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Math Help - real roots of function

  1. #1
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    real roots of function

    How do I show that the function

    fn(x) = 1 + x + (x^2)/2! + ... + (x^n)/n!

    has no real roots when n is an even number,
    and has one real root when n is an odd number?
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  2. #2
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    Quote Originally Posted by weasley74 View Post
    How do I show that the function

    fn(x) = 1 + x + (x^2)/2! + ... + (x^n)/n!

    has no real roots when n is an even number,
    and has one real root when n is an odd number?
    Suppose that f_n(x) has the property that for any even n we have no real roots. We can easy show that f_n(x) has property that is has exactly one real root. Note that f'_n(x) = f_{n-1}(x) where n-1 is even, and so the derivative is non-vanishing for f_n(x), thus it is an increasing odd polynomial, thus, it has exactly one root.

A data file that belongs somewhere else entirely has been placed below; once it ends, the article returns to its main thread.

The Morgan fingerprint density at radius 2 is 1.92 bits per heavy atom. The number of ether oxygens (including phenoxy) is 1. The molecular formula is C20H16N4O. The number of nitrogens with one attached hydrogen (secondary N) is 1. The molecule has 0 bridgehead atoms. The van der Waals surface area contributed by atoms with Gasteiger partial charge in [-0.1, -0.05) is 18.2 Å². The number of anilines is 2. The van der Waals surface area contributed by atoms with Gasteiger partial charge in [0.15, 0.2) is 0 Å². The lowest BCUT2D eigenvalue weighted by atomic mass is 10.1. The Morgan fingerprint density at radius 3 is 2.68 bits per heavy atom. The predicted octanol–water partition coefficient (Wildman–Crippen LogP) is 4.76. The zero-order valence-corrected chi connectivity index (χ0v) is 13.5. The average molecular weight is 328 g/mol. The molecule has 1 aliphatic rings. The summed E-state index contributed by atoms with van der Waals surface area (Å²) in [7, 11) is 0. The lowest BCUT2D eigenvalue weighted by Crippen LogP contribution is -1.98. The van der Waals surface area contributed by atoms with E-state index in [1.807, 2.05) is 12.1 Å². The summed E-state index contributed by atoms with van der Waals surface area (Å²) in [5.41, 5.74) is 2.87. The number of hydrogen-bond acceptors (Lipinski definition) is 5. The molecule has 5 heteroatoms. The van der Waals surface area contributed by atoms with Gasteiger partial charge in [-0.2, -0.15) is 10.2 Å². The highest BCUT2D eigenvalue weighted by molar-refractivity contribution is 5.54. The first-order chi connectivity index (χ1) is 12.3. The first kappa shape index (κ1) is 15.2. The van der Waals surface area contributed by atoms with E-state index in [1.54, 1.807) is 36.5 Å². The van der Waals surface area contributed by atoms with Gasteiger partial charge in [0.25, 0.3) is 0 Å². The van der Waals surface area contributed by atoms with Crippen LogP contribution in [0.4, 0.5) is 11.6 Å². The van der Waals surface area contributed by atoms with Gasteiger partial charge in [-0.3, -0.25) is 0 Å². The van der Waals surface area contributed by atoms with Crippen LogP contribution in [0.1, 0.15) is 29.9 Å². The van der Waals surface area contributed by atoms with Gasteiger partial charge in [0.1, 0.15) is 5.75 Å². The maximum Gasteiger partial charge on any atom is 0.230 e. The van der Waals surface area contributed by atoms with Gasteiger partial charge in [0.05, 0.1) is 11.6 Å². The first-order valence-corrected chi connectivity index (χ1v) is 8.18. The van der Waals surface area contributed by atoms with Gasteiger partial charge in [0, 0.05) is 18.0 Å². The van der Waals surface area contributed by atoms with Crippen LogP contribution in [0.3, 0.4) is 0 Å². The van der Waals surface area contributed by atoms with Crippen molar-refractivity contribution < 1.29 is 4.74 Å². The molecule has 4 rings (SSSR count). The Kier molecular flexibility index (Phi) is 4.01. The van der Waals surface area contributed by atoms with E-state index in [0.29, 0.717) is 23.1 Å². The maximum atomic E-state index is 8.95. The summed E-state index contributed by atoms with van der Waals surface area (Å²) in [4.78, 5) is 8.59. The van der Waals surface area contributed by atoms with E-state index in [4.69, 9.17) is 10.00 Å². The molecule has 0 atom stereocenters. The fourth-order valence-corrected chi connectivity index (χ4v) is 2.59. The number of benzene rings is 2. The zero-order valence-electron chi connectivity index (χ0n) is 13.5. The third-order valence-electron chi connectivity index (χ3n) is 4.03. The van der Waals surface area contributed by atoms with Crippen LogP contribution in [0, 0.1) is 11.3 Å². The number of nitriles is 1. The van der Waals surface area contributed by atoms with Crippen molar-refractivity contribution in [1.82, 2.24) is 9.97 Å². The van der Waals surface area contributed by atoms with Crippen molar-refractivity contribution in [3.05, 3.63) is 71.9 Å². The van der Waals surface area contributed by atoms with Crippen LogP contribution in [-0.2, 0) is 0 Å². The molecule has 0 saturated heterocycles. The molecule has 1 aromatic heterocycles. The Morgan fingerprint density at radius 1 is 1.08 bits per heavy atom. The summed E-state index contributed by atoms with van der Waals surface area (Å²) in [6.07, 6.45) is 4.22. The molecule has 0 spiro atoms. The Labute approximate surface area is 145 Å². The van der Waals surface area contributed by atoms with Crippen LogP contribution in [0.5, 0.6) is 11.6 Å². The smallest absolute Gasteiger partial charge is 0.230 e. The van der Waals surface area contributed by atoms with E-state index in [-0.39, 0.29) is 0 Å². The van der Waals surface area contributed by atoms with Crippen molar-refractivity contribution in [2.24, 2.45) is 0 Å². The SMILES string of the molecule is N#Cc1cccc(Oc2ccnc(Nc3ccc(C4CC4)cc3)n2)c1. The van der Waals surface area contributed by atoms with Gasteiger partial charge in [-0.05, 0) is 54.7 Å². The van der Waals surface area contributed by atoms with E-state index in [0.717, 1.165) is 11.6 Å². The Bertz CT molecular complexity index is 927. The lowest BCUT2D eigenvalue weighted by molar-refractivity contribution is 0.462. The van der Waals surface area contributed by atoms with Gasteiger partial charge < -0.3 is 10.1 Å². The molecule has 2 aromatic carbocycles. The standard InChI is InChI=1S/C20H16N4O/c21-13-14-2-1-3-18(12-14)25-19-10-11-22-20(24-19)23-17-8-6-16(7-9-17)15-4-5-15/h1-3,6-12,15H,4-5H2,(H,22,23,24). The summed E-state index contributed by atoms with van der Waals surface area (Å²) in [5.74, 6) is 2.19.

There is an elementary way to prove that f_n(x) > 0 for n even, which will complete what you want to show. Using this we can prove this. Let F(x) = \frac{x^n}{n!} then F(x)\geq 0 if n is even. This mean f_n(x) = F(x)+F'(x)+...+F^{(n)}(x) \geq 0.

    I will try to come up with an approximating solution to this problem also, since I like putting bounds on functions.
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  3. #3
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    Here is an approximation-type proof. First if x>0 then certainly f_n(x) > 0 and if x=0 then f_n(x)\not = 0. Thus, if is safe to assume that x<0. Let f(x) = e^x by Taylor's theorem it means for any x<0 we have e^x - f_n(x) = \frac{e^y}{(n+1)!} x^{n+1} where x<y<0 because f_n(x) is a Taylor n degree polynomial. Thus, f_n(x) = e^x - \frac{e^y}{(n+1)!}x^{n+1}. But e^y>0 \mbox{ and }x^{n+1} < 0 since  n is even and x<0. Thus, e^x - \frac{e^y}{(n+1)!}x^{n+1} > e^x > 0. This means, f_n(x) > 0 for all x\in \mathbb{R} and n even.
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  4. #4
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    Isn't therse an easier way to prove this, cause frankly I don't really get this.. maybe i'm just dumb..?
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  5. #5
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    Quote Originally Posted by weasley74 View Post
    Isn't therse an easier way to prove this, cause frankly I don't really get this.. maybe i'm just dumb..?
    Are you familar with Taylor's theorem because that is all you need to know.
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